The jungle in the south of Ecuador and the north of Peru is inhabited by the feared Huaorani. There are still Huaorani tribes today with whom no one has ever made contact. They are feared on account of their poisoned darts. They live isolated, although many have adapted to the influences of the surrounding culture.

The Chinese province of Qinghai, at 5,000 meters above sea level, is inhabited by the Golokpa. They still ride through the plateaus, with their traditional dresses decorated with snow leopard skins. They continue to be rooted to their nomadic customs. Their portable homes are always guarded by the fierce Tibetan mastiffs.
Ep.3: Beyond the Horizon
In the deepest part of the central African jungle, we coexist with the Baka Pygmies - an authentic journey back to our pre-history. The Baka continue to travel through the jungle with ember, to preserve the fire, and they continue to sharpen their teeth to better chew the meat of the prey they hunt in the jungle.

The Tibetan bee keepers have a very peculiar nomadic life. They travel pursuing flowers. In Tibet, the flowering season takes place during different months, based on the height above sea level of the lands. These bee keepers climb up and down all year long in search of pollen for their insects.

The Bahau are water nomads. They live on the islands of Sulawesi and never step foot on land. Everything they do takes place on board their small boats. It is difficult for some to walk due to the time they spend with their legs bent. We will fish for sponges and we will visit their fish farms with them.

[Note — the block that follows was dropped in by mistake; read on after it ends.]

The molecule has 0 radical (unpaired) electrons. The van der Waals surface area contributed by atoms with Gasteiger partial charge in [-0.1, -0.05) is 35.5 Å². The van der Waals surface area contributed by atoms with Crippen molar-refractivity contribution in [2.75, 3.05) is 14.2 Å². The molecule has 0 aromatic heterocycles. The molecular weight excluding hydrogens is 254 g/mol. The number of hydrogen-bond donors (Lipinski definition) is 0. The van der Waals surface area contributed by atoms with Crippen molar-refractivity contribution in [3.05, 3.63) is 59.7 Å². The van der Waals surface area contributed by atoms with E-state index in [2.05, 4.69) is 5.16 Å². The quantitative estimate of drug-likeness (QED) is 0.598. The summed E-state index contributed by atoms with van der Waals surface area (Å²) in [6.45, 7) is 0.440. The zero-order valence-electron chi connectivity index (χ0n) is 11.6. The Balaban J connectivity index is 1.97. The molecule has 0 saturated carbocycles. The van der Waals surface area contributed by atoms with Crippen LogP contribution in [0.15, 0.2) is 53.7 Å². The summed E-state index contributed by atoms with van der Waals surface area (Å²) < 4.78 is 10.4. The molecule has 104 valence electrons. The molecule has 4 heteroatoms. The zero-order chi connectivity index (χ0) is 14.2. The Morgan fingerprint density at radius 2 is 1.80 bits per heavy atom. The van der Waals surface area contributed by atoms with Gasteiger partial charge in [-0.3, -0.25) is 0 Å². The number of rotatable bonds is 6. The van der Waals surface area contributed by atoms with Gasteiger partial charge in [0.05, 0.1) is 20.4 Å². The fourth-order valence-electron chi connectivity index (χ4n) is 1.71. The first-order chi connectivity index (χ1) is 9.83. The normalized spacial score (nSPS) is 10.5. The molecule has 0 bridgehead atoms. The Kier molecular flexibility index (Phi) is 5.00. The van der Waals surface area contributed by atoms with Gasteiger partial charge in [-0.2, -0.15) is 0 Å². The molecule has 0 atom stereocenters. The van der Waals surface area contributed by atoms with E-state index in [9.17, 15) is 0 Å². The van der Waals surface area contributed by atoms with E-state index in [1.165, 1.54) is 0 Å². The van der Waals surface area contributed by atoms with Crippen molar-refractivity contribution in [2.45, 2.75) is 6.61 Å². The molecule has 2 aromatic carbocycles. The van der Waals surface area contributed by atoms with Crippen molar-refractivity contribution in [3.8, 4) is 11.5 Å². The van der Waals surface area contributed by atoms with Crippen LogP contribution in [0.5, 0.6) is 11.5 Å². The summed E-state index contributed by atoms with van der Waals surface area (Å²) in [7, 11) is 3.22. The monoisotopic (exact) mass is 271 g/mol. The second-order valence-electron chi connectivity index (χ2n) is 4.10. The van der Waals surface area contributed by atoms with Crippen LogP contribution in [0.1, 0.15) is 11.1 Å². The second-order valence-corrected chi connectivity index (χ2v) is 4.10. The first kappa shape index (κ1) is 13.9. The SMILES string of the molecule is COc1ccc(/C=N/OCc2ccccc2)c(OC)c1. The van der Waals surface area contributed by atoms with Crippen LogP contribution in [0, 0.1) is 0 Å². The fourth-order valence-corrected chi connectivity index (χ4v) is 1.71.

In central Mongolia we find the Darkhad nomads. Ninety percent of the Mongol population is still nomadic. They move their camps eight times a year. We will attend their Shamanic cults and we will travel with them through the vast steppes.
Ep.4: Land without Owners
They cross the Himalayas every year with their heavy-loaded yacks in search of salt. They are the Dolpo. Our film crews have accompanied them on a crazy journey; one that is not suitable for those afraid of heights. Undoubtedly, the Dolpo are the nomadic people who risk their lives the most in order to survive.

The basin of the Cauca river in Venezuela has the most extensive untouched jungles of South America. Near its spectacular waterfalls, we find the Sanama Indians, who still live isolated from the world. We will learn the secrets of this virgin jungle through them. In the darkness of the forest, we will witness Shamanic rituals in which sacona, a powerful hallucinogen, is consumed.

The Cazajo are the nomads found in the Altai Mountains, on the border of Kazakhstan. They are expert falconers; and they continue to hunt with their eagles as they did in time immemorial. They live in comfortable yurtas, circular homes covered with felt, which protect them from the extreme cold of the winter. Our crew filmed the wolf hunts.

The Ando travel through Tiber with their herds of sheep. In the distance they appear at the foot of the mountains like slow moving snowflakes. They are true mountain shepherds who defy the abysses to feed their herds.

In the south of Niger, we met the mysterious Bororo. A Fulani group coexists with the Tuareg people since yesteryear. They practice an extreme worship of beauty. In their Worso festival, the men get overly spruced up in order to surprise the women. Their eyes and teeth are shiny white. Their gestures and facial expressions accentuate their fine delicate features.